Q&A: Behind the scenes with an earthquake scientist
Sylvain Barbot is trying to do what can't be done yet: reliably predict earthquakes. The assistant professor at the USC Dornsife College of Letters, Arts and Sciences knows that it's impossible—at least not yet. But he chips away at answers. He studies the physics of rocks in motion to understand how faults load strain, distribute it underground, release it in a big shake and then reboot to do it over again.
Barbot recently published a pair of research papers in leading journals—Science and Nature—about seismic hazards in California. He shares his expert perspective here on the topic.
Why can't we predict earthquakes?
These are dynamic systems, happening miles underground and occurring in slow geological time. So predicting when an earthquake would happen on any fault is not currently possible, and it's going to be a long time before we can do it. Today, we can identify regions where we expect future earthquakes to fill a seismic deficit, so the best course of action for the public is to prepare for earthquakes to minimize damage.
What is the quake risk for Southern California?
The region is at risk for a major earthquake on the San Andreas Fault, where the last large earthquake was in 1857. Since really big earthquakes occur every 160 years or so, there's been more than enough time since then for another big one to occur today. Many other faults that traverse Los Angeles can snap virtually at any moment, which is what happened during the Northridge earthquake. Studying how the faults load and release energy helps us understand how and where earthquakes occur.
How does one become an earthquake specialist?
I've tried many occupations before I became an earthquake scientist. I was a dance instructor and worked in IT. I like this because it combines physics, mathematics and computational science rooted in geology and geophysics. To figure out earthquakes, we need to understand their geological setting, as well as plate tectonics and the Earth's history—it's all interconnected. No one understands it all. There is so much to do until we can predict earthquakes so we collaborate and learn from each other, which I find rewarding.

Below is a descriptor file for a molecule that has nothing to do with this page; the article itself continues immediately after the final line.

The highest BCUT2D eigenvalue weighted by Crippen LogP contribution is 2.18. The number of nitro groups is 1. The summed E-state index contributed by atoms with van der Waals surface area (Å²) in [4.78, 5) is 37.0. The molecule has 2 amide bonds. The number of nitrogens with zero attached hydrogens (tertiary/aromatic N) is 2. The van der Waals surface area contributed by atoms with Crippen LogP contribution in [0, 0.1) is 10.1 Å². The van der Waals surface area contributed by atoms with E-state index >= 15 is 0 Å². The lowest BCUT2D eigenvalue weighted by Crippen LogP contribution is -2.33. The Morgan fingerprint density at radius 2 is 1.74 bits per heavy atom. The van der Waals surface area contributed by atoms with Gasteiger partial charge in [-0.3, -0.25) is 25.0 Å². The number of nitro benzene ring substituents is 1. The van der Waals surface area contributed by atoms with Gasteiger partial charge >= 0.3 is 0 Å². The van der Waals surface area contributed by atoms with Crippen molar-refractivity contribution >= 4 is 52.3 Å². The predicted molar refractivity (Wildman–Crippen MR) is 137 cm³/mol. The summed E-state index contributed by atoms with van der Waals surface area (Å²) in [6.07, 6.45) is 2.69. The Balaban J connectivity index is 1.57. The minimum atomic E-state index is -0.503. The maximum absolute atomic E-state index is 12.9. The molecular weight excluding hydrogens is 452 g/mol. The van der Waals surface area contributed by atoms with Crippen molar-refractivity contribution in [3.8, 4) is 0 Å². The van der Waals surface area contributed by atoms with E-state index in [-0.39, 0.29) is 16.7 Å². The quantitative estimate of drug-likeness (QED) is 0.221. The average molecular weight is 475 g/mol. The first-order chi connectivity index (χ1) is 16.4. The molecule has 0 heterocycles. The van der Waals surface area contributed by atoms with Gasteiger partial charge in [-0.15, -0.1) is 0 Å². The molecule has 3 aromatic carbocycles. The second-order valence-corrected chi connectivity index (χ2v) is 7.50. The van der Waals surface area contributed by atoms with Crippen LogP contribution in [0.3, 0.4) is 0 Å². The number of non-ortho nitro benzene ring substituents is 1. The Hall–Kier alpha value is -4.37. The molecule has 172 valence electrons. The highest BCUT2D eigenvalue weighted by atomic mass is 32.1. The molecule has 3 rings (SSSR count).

How do you study earthquakes in the lab?
I'm trying to understand how rocks break under stress depending on physical conditions—a key challenge to predicting earthquakes. If we could understand this, we could use computer simulations to predict how the mechanical system evolves before a seismic rupture. I'm also trying to show how California faults load stress in between earthquakes. And I'm developing new methods to simulate earthquakes, as we're unable to do this accurately across a large region like Southern California. We need to make progress on so many aspects of the problem.
Sylvain Barbot. Mantle flow distribution beneath the California margin, Nature Communications (2020). DOI: 10.1038/s41467-020-18260-8